Science Says You Will Get Over Your Heartbreak
Primary Mate Ejection
Official science terminology refers to a breakup as a primary mate ejection. It sounds less heartbreaking than being dumped, but it means the same thing. Whether your partner has broken up with you or you have ended the relationship because of his or her infidelity, experiencing a primary mate ejection hurts. It’s one of the most emotionally painful human experiences.
To better understand primary mate ejection and its fallout, researchers from Saint Louis University, led by Brian Boutwell, PhD, reviewed studies from evolutionary psychology. The studies ranged from researching the act of the breakup to moving on after rejection and infidelity. The results of the survey demonstrate that not only will you recover from your heartbreak, but you are hardwired by evolution to sever romantic ties and move on to new mates.
The Breakup Evolutionary Advantage
To understand why we might be hardwired for breakups and forging new relationships, we need to consider the purpose of evolution. We evolve in the name of survival. Anything that will help the human race succeed in surviving and producing offspring is an evolutionary advantage. In order to reproduce, we need successful relationships. If you are capable of getting rid of a mate, severing that emotional tie and finding a new one, you have a reproductive advantage. From the opposite perspective, if you can’t move on, if it’s too difficult to get over a breakup, you won’t find and bond with a new mate, which is an evolutionary disadvantage.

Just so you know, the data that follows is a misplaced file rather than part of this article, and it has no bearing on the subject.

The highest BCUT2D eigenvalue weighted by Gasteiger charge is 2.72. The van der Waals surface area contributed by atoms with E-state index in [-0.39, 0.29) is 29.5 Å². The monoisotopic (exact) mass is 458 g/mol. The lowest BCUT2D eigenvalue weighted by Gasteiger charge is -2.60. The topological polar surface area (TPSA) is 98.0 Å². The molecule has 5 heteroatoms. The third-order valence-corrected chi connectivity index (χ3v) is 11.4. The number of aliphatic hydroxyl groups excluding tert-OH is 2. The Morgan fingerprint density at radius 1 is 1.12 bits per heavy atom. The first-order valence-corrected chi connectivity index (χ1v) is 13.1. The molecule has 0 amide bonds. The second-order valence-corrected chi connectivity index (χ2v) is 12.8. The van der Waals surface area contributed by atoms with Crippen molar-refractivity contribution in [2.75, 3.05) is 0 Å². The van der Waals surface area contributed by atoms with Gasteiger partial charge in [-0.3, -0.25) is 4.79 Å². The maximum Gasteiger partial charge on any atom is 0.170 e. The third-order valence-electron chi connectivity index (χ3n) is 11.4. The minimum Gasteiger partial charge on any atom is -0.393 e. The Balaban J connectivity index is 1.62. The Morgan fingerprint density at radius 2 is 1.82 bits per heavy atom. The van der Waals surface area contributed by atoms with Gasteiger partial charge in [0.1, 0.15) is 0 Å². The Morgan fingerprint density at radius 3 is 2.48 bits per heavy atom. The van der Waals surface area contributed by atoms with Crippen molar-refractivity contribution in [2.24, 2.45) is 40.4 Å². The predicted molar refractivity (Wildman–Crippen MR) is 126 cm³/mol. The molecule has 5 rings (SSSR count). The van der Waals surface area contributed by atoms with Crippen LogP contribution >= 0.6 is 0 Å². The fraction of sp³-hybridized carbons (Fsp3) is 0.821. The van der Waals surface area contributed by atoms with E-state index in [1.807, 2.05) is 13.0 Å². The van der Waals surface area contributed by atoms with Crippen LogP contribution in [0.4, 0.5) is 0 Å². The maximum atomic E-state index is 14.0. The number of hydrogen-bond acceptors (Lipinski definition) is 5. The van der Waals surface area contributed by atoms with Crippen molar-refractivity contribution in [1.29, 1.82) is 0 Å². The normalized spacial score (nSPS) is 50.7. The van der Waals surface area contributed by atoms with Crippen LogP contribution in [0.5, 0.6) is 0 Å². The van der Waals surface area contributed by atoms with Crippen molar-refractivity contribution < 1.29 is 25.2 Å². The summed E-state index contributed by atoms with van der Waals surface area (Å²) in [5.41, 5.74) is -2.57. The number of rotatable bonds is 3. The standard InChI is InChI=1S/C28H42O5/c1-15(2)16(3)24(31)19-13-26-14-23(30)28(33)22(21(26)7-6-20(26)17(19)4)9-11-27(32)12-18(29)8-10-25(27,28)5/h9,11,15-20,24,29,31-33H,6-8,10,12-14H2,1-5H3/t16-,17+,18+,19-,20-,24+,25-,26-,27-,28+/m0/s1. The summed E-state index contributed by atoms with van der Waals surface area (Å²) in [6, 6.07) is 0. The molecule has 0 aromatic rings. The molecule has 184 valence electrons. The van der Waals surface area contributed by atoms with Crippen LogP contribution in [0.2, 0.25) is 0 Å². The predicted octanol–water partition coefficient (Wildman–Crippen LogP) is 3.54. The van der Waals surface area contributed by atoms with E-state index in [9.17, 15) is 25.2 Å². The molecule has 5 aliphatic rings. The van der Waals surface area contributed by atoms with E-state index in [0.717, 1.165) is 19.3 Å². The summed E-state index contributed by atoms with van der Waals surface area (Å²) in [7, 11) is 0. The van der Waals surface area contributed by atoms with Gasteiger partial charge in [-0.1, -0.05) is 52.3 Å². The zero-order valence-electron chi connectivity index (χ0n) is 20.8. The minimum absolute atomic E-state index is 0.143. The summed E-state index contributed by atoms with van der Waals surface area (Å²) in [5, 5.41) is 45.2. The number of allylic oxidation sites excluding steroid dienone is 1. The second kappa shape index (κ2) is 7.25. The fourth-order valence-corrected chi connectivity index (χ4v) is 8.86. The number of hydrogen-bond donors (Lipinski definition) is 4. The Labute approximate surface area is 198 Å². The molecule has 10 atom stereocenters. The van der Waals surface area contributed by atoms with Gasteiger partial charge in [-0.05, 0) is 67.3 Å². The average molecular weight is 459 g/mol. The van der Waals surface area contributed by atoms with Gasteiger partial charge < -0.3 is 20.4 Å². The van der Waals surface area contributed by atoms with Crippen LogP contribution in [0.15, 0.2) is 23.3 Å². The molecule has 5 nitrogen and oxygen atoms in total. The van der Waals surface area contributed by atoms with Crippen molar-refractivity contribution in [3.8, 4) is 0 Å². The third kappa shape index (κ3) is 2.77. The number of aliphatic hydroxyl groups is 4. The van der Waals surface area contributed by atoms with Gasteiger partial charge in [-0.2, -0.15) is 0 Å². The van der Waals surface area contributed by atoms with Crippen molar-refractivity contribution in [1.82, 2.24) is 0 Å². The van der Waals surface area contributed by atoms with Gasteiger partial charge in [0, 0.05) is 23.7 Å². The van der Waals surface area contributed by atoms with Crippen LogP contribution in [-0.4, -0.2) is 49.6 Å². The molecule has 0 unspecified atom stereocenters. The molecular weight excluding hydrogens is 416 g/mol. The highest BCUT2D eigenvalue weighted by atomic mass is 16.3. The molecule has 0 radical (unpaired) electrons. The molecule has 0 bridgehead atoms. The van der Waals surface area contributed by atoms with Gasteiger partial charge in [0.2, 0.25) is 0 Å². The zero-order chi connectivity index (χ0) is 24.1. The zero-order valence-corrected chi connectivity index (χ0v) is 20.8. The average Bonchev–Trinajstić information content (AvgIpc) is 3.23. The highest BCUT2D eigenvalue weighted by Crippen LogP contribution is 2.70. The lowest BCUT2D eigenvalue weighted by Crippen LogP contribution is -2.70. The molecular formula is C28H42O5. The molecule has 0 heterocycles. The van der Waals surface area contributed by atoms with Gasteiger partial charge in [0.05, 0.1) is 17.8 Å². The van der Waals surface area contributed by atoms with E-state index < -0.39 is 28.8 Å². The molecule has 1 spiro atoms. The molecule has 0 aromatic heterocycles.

Love Is Like a Drug Addiction
The review of the research also included studies of brain scans of people in love. These studies have found that people who claim to be fully and deeply in love with a partner show increased activity in the pleasure center of the brain as compared to people not in love. This is the same area of the brain affected by drug use. When someone uses a drug, like cocaine, it causes a flood of the feel-good brain chemical dopamine.
It may be that this activity in the pleasure center of the brain that accompanies romantic love is what helps us form emotional attachments, much like a drug user gets attached to the drug. Does this mean that losing a romantic partner is like trying to recover from a drug addiction? It may be, but evidence is inconclusive currently. Brain scans of former drug addicts show that there are changes in the brain that may have helped them get over the addiction. It could be that when you have to get over a partner, you will experience similar changes in the brain. To know for sure, Boutwell says, we need more research, including brain scans of people getting over breakups.
The summary of research on heartbreak should be interesting and hopeful for anyone going through a breakup, especially those who have experienced infidelity. Cheating and betrayal add extra layers of misery to the pain of a breakup, but just remember that you have an evolutionary advantage. Your brain is hardwired to get over this and to be able to find love, emotional attachment and trust again.